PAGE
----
I am not the easiest person to live with. I have come to understand that over time.
It’s not that I am a nasty soul, or an angry one or overtly hostile. I am not even good at passive aggressive. It’s that I don’t show my feelings very well. I’ve written about this before. Part of that is coming from a family that did not show emotions very often, good or bad. Part of that is trauma based stuff that doesn’t need pouring out in this particular essay.
The point is that I have, for many years, not been good at expressing my feelings very well in the moment. I am not being coy or evasive with them. I simply have trouble knowing what I am feeling sometimes. My wife often understands when I am flat or feeling more depressed before I do. I may know something is not right, (or VERY right, because the emotions I deal with are just as often good as not.), but not be able to articulate them.
I have written poetry since I was in college. I started because I wanted to take a class with my then girlfriend, not because I wanted to write poetry. (A long aside here – it is amazing how some of the most important things in my life, poetry, art, and my hospice work, were done because a woman in my life saw something I did not.).
I fell in love with poetry. It became a way to sort through my emotions and get them down. A way to explain myself to myself.
There was a period when I stopped writing, I was in my forties and life got ahead of me. Responsibilities that come with careers and families and church swallowed up the poetry writing, and while I did not realize it, I slowly was becomeing undone. Not because of the not writing – that was only part of the coming undone, but it was a part.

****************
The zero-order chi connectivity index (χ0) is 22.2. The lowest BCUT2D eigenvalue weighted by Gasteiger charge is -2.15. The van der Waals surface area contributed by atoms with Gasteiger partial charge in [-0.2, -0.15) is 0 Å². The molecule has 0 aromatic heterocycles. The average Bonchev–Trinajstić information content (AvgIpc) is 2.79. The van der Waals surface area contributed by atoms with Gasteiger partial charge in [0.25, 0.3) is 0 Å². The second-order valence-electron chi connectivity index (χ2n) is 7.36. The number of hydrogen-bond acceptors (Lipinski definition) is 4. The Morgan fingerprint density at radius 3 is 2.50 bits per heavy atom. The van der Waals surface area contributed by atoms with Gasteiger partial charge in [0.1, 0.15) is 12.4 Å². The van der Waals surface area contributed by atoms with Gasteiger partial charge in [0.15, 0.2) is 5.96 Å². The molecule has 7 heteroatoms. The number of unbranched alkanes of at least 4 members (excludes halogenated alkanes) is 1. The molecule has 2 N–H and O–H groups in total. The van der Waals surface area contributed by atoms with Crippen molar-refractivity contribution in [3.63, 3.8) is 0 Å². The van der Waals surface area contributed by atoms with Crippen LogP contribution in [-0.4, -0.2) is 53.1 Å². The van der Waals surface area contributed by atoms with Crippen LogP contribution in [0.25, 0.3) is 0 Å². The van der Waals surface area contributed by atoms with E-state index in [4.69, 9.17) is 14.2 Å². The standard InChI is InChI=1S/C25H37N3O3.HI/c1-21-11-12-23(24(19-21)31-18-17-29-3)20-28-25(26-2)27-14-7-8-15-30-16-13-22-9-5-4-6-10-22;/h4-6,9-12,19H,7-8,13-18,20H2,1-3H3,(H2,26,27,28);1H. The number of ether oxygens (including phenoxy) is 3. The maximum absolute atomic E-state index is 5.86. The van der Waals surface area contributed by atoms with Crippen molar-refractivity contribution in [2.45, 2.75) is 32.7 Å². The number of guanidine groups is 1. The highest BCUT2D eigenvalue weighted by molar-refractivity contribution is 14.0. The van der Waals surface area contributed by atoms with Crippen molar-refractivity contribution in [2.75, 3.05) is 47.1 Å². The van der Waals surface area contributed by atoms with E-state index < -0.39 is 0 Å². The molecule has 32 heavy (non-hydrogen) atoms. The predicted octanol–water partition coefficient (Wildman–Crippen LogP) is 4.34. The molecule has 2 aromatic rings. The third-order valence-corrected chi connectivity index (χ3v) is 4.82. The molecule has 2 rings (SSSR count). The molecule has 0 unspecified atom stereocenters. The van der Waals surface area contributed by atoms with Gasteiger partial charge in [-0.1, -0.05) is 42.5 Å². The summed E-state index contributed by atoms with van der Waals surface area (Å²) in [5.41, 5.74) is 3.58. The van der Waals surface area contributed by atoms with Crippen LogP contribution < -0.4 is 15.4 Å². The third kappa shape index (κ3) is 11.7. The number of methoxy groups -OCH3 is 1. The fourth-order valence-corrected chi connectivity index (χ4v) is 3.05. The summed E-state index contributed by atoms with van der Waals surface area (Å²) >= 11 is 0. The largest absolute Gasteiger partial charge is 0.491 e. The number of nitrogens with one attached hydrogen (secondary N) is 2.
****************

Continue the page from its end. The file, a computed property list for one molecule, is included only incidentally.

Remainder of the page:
When the undone had unraveled to a crisis point, I went (later than I should have) to therapist who almost immediately set me back on the path of writing again. A journal at first, and then poetry. She is the one who suggested that I begin to post my fledgling new poems, knowing that even if I had one regular reader, I wa so responsible that I’d keep writing. She was, as most good therapists are, right.
That was somewhere between 12 – 15 years ago. And I still write. And for the same reasons. To explain myself to myself. You, dear readers (and you ARE dear to me, the way you read me and comment regularly. I am honored by it all.) just get drug along as I write.
Which brings me to not being an easy person to live with.
You see, people deserve to heare about feelings, as we have them. But way too often I won’t know what I am feeling early in the morning. I am perfectly functional. I laugh a lot (The woman I love has a fantastic sense of humor, one of the zillion things I love about her. Sometimes she will ask me how I am feeling and I have to sit with myself a bit to be able to tell her. That alone must be a little frustrating.
But there are other days when she does not ask me specifically and I head off to my day, which starts with writing at my favorite diner, and I just sit with myself a bit and ask myself how I am feeling, and slowly, the words come and generally, they come out in a poem, and occasionally in an essay like this. She reads my poem somewhere during the day and when I get home it’s “WHy didn’t you tell me you were feeling (fill in the blank here.)
The answer is always the same, and she actually knows it before she asks it. I didn’t know. I had to sit with it to be able to name it.